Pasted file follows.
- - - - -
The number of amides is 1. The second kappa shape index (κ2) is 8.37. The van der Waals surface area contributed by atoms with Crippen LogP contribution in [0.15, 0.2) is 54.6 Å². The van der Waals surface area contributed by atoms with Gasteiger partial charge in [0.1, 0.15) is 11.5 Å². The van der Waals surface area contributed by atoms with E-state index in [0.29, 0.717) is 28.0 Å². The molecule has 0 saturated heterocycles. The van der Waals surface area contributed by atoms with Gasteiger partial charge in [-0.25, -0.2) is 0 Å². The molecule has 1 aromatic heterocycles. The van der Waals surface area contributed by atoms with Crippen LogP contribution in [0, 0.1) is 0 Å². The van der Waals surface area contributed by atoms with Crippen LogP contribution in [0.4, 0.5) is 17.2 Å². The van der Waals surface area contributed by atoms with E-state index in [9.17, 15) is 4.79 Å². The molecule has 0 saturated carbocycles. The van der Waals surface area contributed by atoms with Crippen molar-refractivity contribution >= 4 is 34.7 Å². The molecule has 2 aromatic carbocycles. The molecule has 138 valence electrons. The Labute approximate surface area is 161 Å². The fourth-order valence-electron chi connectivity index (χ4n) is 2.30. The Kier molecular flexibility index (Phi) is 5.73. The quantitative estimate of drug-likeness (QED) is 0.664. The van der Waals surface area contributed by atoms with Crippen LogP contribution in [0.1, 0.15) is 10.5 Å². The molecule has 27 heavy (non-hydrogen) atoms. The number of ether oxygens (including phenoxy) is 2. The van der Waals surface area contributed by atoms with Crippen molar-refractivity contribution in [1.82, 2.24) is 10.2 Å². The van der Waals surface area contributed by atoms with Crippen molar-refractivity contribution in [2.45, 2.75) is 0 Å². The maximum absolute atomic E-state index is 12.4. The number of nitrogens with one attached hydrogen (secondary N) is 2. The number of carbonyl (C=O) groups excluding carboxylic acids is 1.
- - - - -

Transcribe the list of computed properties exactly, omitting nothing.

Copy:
The number of amides is 1. The second kappa shape index (κ2) is 8.37. The van der Waals surface area contributed by atoms with Crippen LogP contribution in [0.15, 0.2) is 54.6 Å². The van der Waals surface area contributed by atoms with Gasteiger partial charge in [0.1, 0.15) is 11.5 Å². The van der Waals surface area contributed by atoms with E-state index in [0.29, 0.717) is 28.0 Å². The molecule has 0 saturated heterocycles. The van der Waals surface area contributed by atoms with Gasteiger partial charge in [-0.25, -0.2) is 0 Å². The molecule has 1 aromatic heterocycles. The van der Waals surface area contributed by atoms with Crippen LogP contribution in [0, 0.1) is 0 Å². The van der Waals surface area contributed by atoms with Crippen LogP contribution in [0.4, 0.5) is 17.2 Å². The van der Waals surface area contributed by atoms with E-state index in [9.17, 15) is 4.79 Å². The molecule has 0 saturated carbocycles. The van der Waals surface area contributed by atoms with Crippen molar-refractivity contribution >= 4 is 34.7 Å². The molecule has 2 aromatic carbocycles. The molecule has 138 valence electrons. The Labute approximate surface area is 161 Å². The fourth-order valence-electron chi connectivity index (χ4n) is 2.30. The Kier molecular flexibility index (Phi) is 5.73. The quantitative estimate of drug-likeness (QED) is 0.664. The van der Waals surface area contributed by atoms with Crippen LogP contribution in [0.1, 0.15) is 10.5 Å². The molecule has 27 heavy (non-hydrogen) atoms. The number of ether oxygens (including phenoxy) is 2. The van der Waals surface area contributed by atoms with Crippen molar-refractivity contribution in [1.82, 2.24) is 10.2 Å². The van der Waals surface area contributed by atoms with Crippen molar-refractivity contribution in [2.45, 2.75) is 0 Å². The maximum absolute atomic E-state index is 12.4. The number of nitrogens with one attached hydrogen (secondary N) is 2. The number of carbonyl (C=O) groups excluding carboxylic acids is 1.